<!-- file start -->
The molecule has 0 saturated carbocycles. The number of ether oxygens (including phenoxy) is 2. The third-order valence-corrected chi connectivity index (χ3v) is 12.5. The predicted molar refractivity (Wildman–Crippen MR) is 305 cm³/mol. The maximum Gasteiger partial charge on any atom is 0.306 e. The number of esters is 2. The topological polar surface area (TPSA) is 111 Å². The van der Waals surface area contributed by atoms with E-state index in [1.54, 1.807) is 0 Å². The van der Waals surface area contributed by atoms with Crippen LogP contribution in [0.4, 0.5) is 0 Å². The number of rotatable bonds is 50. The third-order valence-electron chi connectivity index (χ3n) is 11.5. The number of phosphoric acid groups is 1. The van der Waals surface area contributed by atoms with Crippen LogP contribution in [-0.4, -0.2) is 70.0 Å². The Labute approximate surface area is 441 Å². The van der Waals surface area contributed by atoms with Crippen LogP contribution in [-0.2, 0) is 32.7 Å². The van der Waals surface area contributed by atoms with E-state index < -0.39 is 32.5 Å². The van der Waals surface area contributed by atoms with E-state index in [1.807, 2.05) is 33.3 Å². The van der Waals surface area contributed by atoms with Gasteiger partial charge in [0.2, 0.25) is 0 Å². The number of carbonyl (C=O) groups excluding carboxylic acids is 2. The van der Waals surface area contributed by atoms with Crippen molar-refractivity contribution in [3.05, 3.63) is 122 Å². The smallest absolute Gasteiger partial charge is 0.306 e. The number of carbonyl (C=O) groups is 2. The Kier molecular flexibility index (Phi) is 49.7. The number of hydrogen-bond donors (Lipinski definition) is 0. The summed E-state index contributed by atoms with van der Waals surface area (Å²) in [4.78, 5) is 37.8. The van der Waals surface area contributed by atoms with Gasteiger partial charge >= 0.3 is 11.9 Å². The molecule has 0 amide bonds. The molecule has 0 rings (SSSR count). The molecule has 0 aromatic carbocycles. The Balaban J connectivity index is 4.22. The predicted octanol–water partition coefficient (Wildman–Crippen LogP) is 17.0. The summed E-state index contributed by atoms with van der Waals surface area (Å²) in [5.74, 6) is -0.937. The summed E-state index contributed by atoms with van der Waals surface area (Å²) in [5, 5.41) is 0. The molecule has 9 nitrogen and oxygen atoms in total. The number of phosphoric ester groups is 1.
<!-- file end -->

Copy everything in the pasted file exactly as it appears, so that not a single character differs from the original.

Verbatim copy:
The molecule has 0 saturated carbocycles. The number of ether oxygens (including phenoxy) is 2. The third-order valence-corrected chi connectivity index (χ3v) is 12.5. The predicted molar refractivity (Wildman–Crippen MR) is 305 cm³/mol. The maximum Gasteiger partial charge on any atom is 0.306 e. The number of esters is 2. The topological polar surface area (TPSA) is 111 Å². The van der Waals surface area contributed by atoms with E-state index in [1.54, 1.807) is 0 Å². The van der Waals surface area contributed by atoms with Crippen LogP contribution in [0.4, 0.5) is 0 Å². The number of rotatable bonds is 50. The third-order valence-electron chi connectivity index (χ3n) is 11.5. The number of phosphoric acid groups is 1. The van der Waals surface area contributed by atoms with Crippen LogP contribution in [-0.4, -0.2) is 70.0 Å². The Labute approximate surface area is 441 Å². The van der Waals surface area contributed by atoms with Crippen LogP contribution in [-0.2, 0) is 32.7 Å². The van der Waals surface area contributed by atoms with E-state index < -0.39 is 32.5 Å². The van der Waals surface area contributed by atoms with E-state index in [1.807, 2.05) is 33.3 Å². The van der Waals surface area contributed by atoms with Gasteiger partial charge in [0.2, 0.25) is 0 Å². The number of carbonyl (C=O) groups excluding carboxylic acids is 2. The van der Waals surface area contributed by atoms with Crippen molar-refractivity contribution in [3.05, 3.63) is 122 Å². The smallest absolute Gasteiger partial charge is 0.306 e. The number of carbonyl (C=O) groups is 2. The Kier molecular flexibility index (Phi) is 49.7. The number of hydrogen-bond donors (Lipinski definition) is 0. The summed E-state index contributed by atoms with van der Waals surface area (Å²) in [4.78, 5) is 37.8. The van der Waals surface area contributed by atoms with Gasteiger partial charge >= 0.3 is 11.9 Å². The molecule has 0 amide bonds. The molecule has 0 rings (SSSR count). The molecule has 0 aromatic carbocycles. The Balaban J connectivity index is 4.22. The predicted octanol–water partition coefficient (Wildman–Crippen LogP) is 17.0. The summed E-state index contributed by atoms with van der Waals surface area (Å²) in [5.74, 6) is -0.937. The summed E-state index contributed by atoms with van der Waals surface area (Å²) in [5, 5.41) is 0. The molecule has 9 nitrogen and oxygen atoms in total. The number of phosphoric ester groups is 1.